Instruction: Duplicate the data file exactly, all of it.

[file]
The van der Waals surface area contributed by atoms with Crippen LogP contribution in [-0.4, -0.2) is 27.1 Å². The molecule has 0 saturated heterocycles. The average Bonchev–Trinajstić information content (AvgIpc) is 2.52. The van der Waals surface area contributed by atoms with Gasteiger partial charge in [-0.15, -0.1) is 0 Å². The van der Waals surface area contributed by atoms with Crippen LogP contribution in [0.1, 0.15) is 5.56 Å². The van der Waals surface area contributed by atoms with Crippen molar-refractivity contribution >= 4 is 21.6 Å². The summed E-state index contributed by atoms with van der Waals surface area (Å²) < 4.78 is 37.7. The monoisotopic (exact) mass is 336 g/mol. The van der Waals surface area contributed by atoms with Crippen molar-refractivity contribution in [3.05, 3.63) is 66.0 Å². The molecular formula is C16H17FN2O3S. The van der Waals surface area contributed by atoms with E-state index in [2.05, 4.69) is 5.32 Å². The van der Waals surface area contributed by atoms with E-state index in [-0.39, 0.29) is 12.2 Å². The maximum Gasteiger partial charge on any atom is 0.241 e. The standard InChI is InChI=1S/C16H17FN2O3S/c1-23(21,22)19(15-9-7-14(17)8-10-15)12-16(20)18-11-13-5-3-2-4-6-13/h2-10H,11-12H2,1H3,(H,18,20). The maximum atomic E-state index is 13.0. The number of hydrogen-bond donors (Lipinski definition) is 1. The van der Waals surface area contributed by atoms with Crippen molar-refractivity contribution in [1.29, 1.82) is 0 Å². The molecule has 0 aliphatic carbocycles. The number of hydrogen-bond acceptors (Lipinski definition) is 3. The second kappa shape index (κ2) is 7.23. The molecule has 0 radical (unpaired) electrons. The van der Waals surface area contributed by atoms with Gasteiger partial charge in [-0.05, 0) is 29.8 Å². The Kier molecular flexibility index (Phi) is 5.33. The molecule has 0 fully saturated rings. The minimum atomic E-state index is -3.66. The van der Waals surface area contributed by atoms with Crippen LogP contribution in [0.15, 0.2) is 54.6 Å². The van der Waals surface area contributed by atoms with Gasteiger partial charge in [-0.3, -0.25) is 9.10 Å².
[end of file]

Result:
The van der Waals surface area contributed by atoms with Crippen LogP contribution in [-0.4, -0.2) is 27.1 Å². The molecule has 0 saturated heterocycles. The average Bonchev–Trinajstić information content (AvgIpc) is 2.52. The van der Waals surface area contributed by atoms with Gasteiger partial charge in [-0.15, -0.1) is 0 Å². The van der Waals surface area contributed by atoms with Crippen LogP contribution in [0.1, 0.15) is 5.56 Å². The van der Waals surface area contributed by atoms with Crippen molar-refractivity contribution >= 4 is 21.6 Å². The summed E-state index contributed by atoms with van der Waals surface area (Å²) < 4.78 is 37.7. The monoisotopic (exact) mass is 336 g/mol. The van der Waals surface area contributed by atoms with Crippen molar-refractivity contribution in [3.05, 3.63) is 66.0 Å². The molecular formula is C16H17FN2O3S. The van der Waals surface area contributed by atoms with E-state index in [2.05, 4.69) is 5.32 Å². The van der Waals surface area contributed by atoms with E-state index in [-0.39, 0.29) is 12.2 Å². The maximum Gasteiger partial charge on any atom is 0.241 e. The standard InChI is InChI=1S/C16H17FN2O3S/c1-23(21,22)19(15-9-7-14(17)8-10-15)12-16(20)18-11-13-5-3-2-4-6-13/h2-10H,11-12H2,1H3,(H,18,20). The maximum atomic E-state index is 13.0. The number of hydrogen-bond donors (Lipinski definition) is 1. The van der Waals surface area contributed by atoms with Crippen molar-refractivity contribution in [1.29, 1.82) is 0 Å². The molecule has 0 aliphatic carbocycles. The number of hydrogen-bond acceptors (Lipinski definition) is 3. The second kappa shape index (κ2) is 7.23. The molecule has 0 radical (unpaired) electrons. The van der Waals surface area contributed by atoms with Gasteiger partial charge in [-0.05, 0) is 29.8 Å². The Kier molecular flexibility index (Phi) is 5.33. The molecule has 0 fully saturated rings. The minimum atomic E-state index is -3.66. The van der Waals surface area contributed by atoms with Crippen LogP contribution in [0.15, 0.2) is 54.6 Å². The van der Waals surface area contributed by atoms with Gasteiger partial charge in [-0.3, -0.25) is 9.10 Å².